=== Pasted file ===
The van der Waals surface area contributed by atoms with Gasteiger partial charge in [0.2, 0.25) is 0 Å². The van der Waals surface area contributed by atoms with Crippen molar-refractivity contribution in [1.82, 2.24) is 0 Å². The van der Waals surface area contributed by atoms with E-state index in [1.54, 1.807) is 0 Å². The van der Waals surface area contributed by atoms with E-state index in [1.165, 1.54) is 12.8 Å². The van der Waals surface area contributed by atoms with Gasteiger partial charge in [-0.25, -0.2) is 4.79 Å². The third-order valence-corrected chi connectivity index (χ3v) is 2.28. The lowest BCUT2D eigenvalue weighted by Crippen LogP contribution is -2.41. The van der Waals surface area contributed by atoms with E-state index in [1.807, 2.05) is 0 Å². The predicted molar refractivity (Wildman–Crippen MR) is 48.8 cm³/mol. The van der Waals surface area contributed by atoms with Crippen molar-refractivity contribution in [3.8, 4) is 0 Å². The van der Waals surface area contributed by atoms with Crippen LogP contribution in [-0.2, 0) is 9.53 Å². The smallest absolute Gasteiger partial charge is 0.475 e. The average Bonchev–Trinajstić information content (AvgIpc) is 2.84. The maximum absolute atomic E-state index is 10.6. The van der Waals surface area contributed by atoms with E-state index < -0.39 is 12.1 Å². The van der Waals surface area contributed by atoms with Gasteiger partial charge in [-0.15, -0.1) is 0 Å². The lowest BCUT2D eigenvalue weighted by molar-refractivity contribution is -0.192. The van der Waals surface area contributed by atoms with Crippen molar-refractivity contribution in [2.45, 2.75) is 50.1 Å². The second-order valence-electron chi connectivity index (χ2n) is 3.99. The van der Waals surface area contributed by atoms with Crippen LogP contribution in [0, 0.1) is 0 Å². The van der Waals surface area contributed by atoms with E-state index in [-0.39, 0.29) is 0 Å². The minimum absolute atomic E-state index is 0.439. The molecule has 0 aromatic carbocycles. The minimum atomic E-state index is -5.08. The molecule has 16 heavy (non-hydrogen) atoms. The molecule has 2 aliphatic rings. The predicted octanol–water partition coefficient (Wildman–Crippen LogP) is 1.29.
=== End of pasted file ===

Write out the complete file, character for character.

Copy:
The van der Waals surface area contributed by atoms with Gasteiger partial charge in [0.2, 0.25) is 0 Å². The van der Waals surface area contributed by atoms with Crippen molar-refractivity contribution in [1.82, 2.24) is 0 Å². The van der Waals surface area contributed by atoms with E-state index in [1.54, 1.807) is 0 Å². The van der Waals surface area contributed by atoms with E-state index in [1.165, 1.54) is 12.8 Å². The van der Waals surface area contributed by atoms with Gasteiger partial charge in [-0.25, -0.2) is 4.79 Å². The third-order valence-corrected chi connectivity index (χ3v) is 2.28. The lowest BCUT2D eigenvalue weighted by Crippen LogP contribution is -2.41. The van der Waals surface area contributed by atoms with E-state index in [1.807, 2.05) is 0 Å². The predicted molar refractivity (Wildman–Crippen MR) is 48.8 cm³/mol. The van der Waals surface area contributed by atoms with Crippen molar-refractivity contribution in [3.8, 4) is 0 Å². The van der Waals surface area contributed by atoms with Crippen LogP contribution in [-0.2, 0) is 9.53 Å². The smallest absolute Gasteiger partial charge is 0.475 e. The average Bonchev–Trinajstić information content (AvgIpc) is 2.84. The maximum absolute atomic E-state index is 10.6. The van der Waals surface area contributed by atoms with E-state index < -0.39 is 12.1 Å². The van der Waals surface area contributed by atoms with Gasteiger partial charge in [-0.15, -0.1) is 0 Å². The lowest BCUT2D eigenvalue weighted by molar-refractivity contribution is -0.192. The van der Waals surface area contributed by atoms with Crippen molar-refractivity contribution in [2.45, 2.75) is 50.1 Å². The second-order valence-electron chi connectivity index (χ2n) is 3.99. The van der Waals surface area contributed by atoms with Crippen LogP contribution in [0, 0.1) is 0 Å². The van der Waals surface area contributed by atoms with E-state index in [-0.39, 0.29) is 0 Å². The minimum absolute atomic E-state index is 0.439. The molecule has 0 aromatic carbocycles. The minimum atomic E-state index is -5.08. The molecule has 16 heavy (non-hydrogen) atoms. The molecule has 2 aliphatic rings. The predicted octanol–water partition coefficient (Wildman–Crippen LogP) is 1.29.